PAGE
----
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Date: December 3rd 1942
Mother & Dad - (Wilhelmina & John Gray)
Hampton Gray

c/o Fleet Mail Office,
Box 512, Kilindini.
Dec. 3./42.

Dear Mother and Dad,

I hope these things are getting to you as frequently as they are getting to me. I have been writing one a week which is our ration of these things. There is not much to tell you but I know you are always glad to hear from me. It has become extremely hot and sticky here and it is most uncomfortable. We wear khaki shorts and shirts and after one day they are not fit to wear But I usually try and do three days in them because of the laundry charges and also because I have not enough of them to go around. The rainy season seems to be over for a while which is one blessing at any rate. I might as well tell you that after this letter there will probably be a big gap in my letters as I am going on a trip. It will not be any longer than I can help. I cannot tell you any more about it at this time. But do not worry about anything. There is nothing dangerous at all and I am always careful. – We are flying two seat aircraft at the moment and I have a chap called Appleton as my observer. He is a funny chap with a very broad Lancashire accent but is a good observer which is all that really counts. I had another week-end last week at the Mumford’s. We had the same kind of a time as last time, tennis and good food. Most of the time. The tennis did me a lot of good although it was very hot. But I am getting fat and any exercise is good which tends to get some of it off. Back home as you know I wasn’t very keen on exercise but here it is much worse. For most of the day it is just too hot to bother with anything except lying on the bed with your clothes off. It is the only way to stay at all comfortable. We are all tired of Tanga and will be glad to get out of it for a bit. When we first got here there were not many of us and it was rather pleasant but now it is hotter and there are too many people. The mosquitoes are worse, too. Tanga seems to be one of the places where you cannot even say that it might be better in peace-time. – Our food, too is getting bad. Tonight I could not take the meat so I had a spoonful of mashed potatoes and a piece of bread and gravy. I’m not starving but I do like decent food. It is just this place I am staying at. They have a black cook whom they are getting rid of so it should be better then. All other places in Tanga seem to give you good food so we can go out on occasion. Christmas will be over I expect by the time this gets there. I hope Phyllis and Ed and Jane were able to get down for it. It would be grand for you and I hope that you are not too worn out after the Christmas rush, Dad. If you had no watchmaker it would be tough all my love comes with this once more. My greetings to the Boomers and Kelmans,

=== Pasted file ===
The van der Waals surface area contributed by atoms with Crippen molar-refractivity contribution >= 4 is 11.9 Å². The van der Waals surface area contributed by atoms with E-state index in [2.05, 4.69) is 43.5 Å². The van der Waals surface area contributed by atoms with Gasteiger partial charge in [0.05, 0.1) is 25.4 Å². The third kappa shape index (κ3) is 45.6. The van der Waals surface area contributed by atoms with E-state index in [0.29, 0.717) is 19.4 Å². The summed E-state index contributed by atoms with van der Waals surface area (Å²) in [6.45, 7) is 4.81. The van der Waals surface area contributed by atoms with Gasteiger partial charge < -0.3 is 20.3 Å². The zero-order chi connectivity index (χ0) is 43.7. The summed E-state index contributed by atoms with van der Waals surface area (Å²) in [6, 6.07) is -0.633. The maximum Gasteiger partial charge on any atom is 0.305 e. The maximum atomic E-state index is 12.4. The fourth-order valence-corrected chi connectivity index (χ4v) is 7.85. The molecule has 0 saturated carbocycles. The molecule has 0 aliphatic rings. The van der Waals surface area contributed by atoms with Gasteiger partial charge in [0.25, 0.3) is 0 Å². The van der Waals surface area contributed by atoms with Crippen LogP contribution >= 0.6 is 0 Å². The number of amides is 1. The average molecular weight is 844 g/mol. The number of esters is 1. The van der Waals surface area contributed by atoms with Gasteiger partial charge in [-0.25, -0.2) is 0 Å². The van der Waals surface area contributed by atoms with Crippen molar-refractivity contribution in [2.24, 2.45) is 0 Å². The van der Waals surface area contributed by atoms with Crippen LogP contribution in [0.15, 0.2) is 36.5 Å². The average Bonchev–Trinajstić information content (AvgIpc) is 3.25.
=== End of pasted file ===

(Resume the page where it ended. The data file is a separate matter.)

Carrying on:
[at top of page:] P.S. what did you mean about Jean and Gordon bringing up their children by modern methods.

Original Scans

Original Scans

Page 1 of WWII letter of 1942- from Lt. Robert Hampton Gray, VC, DSC